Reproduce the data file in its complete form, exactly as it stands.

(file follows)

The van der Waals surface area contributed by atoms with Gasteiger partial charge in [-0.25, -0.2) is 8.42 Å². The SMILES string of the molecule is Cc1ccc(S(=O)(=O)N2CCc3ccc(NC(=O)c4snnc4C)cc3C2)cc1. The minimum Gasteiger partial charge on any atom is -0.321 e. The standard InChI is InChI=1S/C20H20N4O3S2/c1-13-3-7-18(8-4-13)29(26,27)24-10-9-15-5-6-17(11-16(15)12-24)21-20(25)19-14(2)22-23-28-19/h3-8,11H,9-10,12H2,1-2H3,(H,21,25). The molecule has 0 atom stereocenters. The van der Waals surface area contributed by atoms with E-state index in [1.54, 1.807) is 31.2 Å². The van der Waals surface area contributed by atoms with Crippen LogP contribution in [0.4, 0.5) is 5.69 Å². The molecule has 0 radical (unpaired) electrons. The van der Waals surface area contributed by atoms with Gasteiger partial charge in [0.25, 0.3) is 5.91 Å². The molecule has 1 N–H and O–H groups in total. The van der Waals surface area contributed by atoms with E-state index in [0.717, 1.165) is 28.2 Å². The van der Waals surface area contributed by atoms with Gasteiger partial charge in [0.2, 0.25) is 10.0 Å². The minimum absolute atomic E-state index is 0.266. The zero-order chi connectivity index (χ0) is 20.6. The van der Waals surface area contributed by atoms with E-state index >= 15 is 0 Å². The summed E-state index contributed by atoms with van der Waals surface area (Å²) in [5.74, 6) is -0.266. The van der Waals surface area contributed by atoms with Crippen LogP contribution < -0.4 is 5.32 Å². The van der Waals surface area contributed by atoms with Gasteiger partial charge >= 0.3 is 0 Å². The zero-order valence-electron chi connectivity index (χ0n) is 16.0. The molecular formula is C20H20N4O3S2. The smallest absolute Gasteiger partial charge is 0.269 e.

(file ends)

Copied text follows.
The van der Waals surface area contributed by atoms with Gasteiger partial charge in [-0.25, -0.2) is 8.42 Å². The SMILES string of the molecule is Cc1ccc(S(=O)(=O)N2CCc3ccc(NC(=O)c4snnc4C)cc3C2)cc1. The minimum Gasteiger partial charge on any atom is -0.321 e. The standard InChI is InChI=1S/C20H20N4O3S2/c1-13-3-7-18(8-4-13)29(26,27)24-10-9-15-5-6-17(11-16(15)12-24)21-20(25)19-14(2)22-23-28-19/h3-8,11H,9-10,12H2,1-2H3,(H,21,25). The molecule has 0 atom stereocenters. The van der Waals surface area contributed by atoms with E-state index in [1.54, 1.807) is 31.2 Å². The van der Waals surface area contributed by atoms with Crippen LogP contribution in [0.4, 0.5) is 5.69 Å². The molecule has 0 radical (unpaired) electrons. The van der Waals surface area contributed by atoms with Gasteiger partial charge in [0.25, 0.3) is 5.91 Å². The molecule has 1 N–H and O–H groups in total. The van der Waals surface area contributed by atoms with E-state index in [0.717, 1.165) is 28.2 Å². The van der Waals surface area contributed by atoms with Gasteiger partial charge in [0.2, 0.25) is 10.0 Å². The minimum absolute atomic E-state index is 0.266. The zero-order chi connectivity index (χ0) is 20.6. The van der Waals surface area contributed by atoms with E-state index >= 15 is 0 Å². The summed E-state index contributed by atoms with van der Waals surface area (Å²) in [5.74, 6) is -0.266. The van der Waals surface area contributed by atoms with Crippen LogP contribution < -0.4 is 5.32 Å². The van der Waals surface area contributed by atoms with Gasteiger partial charge >= 0.3 is 0 Å². The zero-order valence-electron chi connectivity index (χ0n) is 16.0. The molecular formula is C20H20N4O3S2. The smallest absolute Gasteiger partial charge is 0.269 e.